Skhul/Qafzeh early modern human hand function

Behavioral inferences from the SkhulyQafzeh early modern human hand remains.

Two groups of humans are found in the Near East ~100,000 years ago, the late archaic Neanderthals and the early modern Skhul/ Qafzeh humans. Observations that Neanderthals were more heavily muscled, had stronger upper-limb bones, and possessed unusual shapes and orientations of some upper-limb joint complexes relative to the Skhul/Qafzeh hominids, have led some researchers to conclude that significant between-group upper limb- related behavioral differences must have been present, despite the  association of the two groups with similar Middle Paleolithic archeological complexes. A three-dimensional morphometric analysis of the hand remains of the Skhul/Qafzeh hominids, Neanderthals, early and late Upper Paleolithic humans, and Holocene humans supports the dichotomy. The Skhul/Qafzeh carpometacarpal remains do not have any unique morphologies relative to the other fossil samples remains examined. However, in the functionally significant metacarpal 1 and 3 bases they resemble Upper Paleolithic humans, not Neanderthals. Furthermore, the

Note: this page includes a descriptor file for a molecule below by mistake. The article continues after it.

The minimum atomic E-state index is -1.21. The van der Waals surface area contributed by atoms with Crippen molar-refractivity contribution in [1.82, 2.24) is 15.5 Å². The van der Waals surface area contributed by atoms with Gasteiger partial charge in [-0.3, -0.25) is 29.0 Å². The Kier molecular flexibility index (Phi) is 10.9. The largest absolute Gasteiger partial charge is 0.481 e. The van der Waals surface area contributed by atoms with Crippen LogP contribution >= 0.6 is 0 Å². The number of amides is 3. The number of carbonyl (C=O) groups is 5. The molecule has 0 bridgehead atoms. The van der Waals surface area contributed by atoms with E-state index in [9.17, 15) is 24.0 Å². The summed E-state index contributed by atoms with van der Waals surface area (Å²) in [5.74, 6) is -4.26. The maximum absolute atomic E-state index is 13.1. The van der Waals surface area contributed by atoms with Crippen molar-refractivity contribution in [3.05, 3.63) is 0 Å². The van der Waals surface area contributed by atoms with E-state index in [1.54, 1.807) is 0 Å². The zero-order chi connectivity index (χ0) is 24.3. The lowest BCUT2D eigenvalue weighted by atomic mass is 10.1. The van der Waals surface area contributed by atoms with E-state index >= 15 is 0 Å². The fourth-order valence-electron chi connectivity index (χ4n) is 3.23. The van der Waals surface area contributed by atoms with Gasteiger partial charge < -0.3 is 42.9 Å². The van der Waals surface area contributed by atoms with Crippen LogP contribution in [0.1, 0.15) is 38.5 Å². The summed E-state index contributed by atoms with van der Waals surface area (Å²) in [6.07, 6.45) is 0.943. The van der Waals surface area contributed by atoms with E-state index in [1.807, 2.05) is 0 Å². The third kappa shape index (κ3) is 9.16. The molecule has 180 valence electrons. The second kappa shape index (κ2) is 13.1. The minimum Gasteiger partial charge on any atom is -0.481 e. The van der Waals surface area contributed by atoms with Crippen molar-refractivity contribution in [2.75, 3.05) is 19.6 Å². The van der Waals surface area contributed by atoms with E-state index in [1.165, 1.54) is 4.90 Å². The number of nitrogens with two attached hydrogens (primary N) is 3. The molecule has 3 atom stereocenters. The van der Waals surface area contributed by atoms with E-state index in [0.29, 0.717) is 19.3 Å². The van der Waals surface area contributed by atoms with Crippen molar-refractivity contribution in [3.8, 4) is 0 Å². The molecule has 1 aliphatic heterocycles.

Skhul/Qafzeh sample differs significantly from the  Neanderthals in many other aspects of hand functional anatomy. Given the correlations between changes in tool technologies and functional adaptations seen in the hands of Upper Paleolithic humans, it is concluded that the  Skhul/Qafzeh hand remains were adapted to Upper Paleolithic-like manipulative repertoires. These results support the inference of significant behavioral differences between Neanderthals and the Skhul/Qafzeh hominids and indicate that a significant shift in human manipulative behaviors was associated with the earliest stages of the emergence of modern humans.

A little prep work for my list of before 40k sites where modern Humans are found out of Africa.

The fossil remains from the ‘80,000- to 100,000-year-old site of Skhul (5) and the  100,000-year-old site of Qafzeh (1, 2), both in Israel, are craniofacially more modern and less muscular than Neanderthals.

These features, plus the results just presented, demonstrate that the Skhul/Qafzeh and Neanderthal samples are distinct from each other in the most functionally significant regions of the hand and that the Skhul/Qafzeh hand remains are morphologically and functionally within the range of the combined EUP/LUP samples.